MP for Windsor
Working Hard For You
Reinforcing Britain’s formidable reputation for financial services
In 2015 Adam was one of the Parliamentarians to found the All Party Parliamentary Group on Financial Technology. Adam has been the Chair of this organisation since its foundation. The Secretariat of the APPG is Innovate Finance.The objective of the FinTech APPG is to produce reports highlighting the opportunity for FinTech to promote growth and financial inclusion across the UK. To this end the APPG hosts events in Parliament and acts as a forum to that brings together leading industry experts, civil servants, regulators and others to produce reports on topical FinTech issues. Past reports have highlighted the potential for FinTech to reduce financial exclusion, reform the payments infrastructure and the Government’s ambitious Open Banking plans.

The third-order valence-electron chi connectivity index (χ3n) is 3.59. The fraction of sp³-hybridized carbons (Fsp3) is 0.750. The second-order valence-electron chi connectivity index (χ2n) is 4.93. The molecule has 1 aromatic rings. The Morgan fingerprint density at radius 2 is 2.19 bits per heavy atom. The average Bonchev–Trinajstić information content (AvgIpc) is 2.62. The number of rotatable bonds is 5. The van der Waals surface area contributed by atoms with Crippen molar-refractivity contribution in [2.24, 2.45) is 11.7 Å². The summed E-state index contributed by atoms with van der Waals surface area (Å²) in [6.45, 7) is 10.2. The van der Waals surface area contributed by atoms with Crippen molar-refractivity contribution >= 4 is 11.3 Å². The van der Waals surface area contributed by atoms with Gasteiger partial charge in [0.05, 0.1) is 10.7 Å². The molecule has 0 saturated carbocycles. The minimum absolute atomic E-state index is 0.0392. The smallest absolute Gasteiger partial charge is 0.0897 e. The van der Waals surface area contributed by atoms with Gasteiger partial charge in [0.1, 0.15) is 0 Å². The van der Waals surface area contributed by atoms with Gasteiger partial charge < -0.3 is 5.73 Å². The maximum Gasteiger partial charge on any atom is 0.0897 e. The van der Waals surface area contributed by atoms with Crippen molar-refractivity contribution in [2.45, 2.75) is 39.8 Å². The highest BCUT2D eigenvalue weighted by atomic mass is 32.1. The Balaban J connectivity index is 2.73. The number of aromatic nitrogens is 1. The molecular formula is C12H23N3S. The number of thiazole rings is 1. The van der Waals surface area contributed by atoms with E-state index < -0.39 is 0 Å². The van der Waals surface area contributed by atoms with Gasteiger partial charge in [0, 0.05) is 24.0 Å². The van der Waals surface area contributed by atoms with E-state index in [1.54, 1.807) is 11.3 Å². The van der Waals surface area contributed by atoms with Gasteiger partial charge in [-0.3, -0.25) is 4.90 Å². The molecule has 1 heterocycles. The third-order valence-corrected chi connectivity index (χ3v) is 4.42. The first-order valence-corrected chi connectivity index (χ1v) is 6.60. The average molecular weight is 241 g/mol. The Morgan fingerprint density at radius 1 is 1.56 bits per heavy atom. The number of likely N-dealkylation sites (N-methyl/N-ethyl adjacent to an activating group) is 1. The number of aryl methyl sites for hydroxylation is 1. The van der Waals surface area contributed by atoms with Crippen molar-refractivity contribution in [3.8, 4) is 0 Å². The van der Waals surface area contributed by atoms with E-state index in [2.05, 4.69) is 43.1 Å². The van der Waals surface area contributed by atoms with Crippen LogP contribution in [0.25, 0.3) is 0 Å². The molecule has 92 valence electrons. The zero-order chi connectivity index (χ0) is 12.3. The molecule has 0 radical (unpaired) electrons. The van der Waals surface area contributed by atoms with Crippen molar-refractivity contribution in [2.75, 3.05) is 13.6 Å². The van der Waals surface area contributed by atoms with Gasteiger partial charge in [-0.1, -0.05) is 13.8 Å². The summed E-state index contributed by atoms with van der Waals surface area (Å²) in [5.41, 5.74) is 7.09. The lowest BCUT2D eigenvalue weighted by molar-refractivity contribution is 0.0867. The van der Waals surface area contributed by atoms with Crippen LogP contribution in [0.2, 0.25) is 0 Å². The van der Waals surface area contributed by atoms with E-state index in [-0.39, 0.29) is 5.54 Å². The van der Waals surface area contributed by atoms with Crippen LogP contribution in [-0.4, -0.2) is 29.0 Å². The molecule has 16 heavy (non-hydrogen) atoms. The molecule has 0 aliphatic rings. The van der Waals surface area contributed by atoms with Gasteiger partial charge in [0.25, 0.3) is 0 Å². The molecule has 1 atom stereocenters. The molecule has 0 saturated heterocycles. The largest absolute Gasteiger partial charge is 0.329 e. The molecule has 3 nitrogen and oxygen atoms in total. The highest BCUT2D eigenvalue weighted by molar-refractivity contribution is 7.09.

I believe
  1. Financial services are a major industry for the UK, responsible for 2m jobs and last year contributed over £71bn in tax revenue to the Treasury.
  2. FinTech can improve productivity by keeping the UK’s financial services infrastructure at the cutting edge and ensure that we make a success of Brexit.
  3. FinTech can empower ordinary citizens to take greater control of their finances, have greater access to finances and make banks work harder for customers.
Actions undertaken in Parliament
  1. Chaired, hosted and participated in dozens of events and panel discussions.
  2. Asked 6 written questions to Ministers
  3. Published articles in the national and local media
The APPG's current main areas of focus are:
  1. Open Banking.
  2. The Financial Conduct Authority’s ground-breaking regulatory sandbox.
  3. Regional FinTech economies outside of London and FinTech in the context of the Government’s Industrial Strategy.
Recent activities
Digital currencies and the future of financial innovation

Among financial and techie communities, digital currencies (DC), such as bitcoin, have become the exciting development to watch.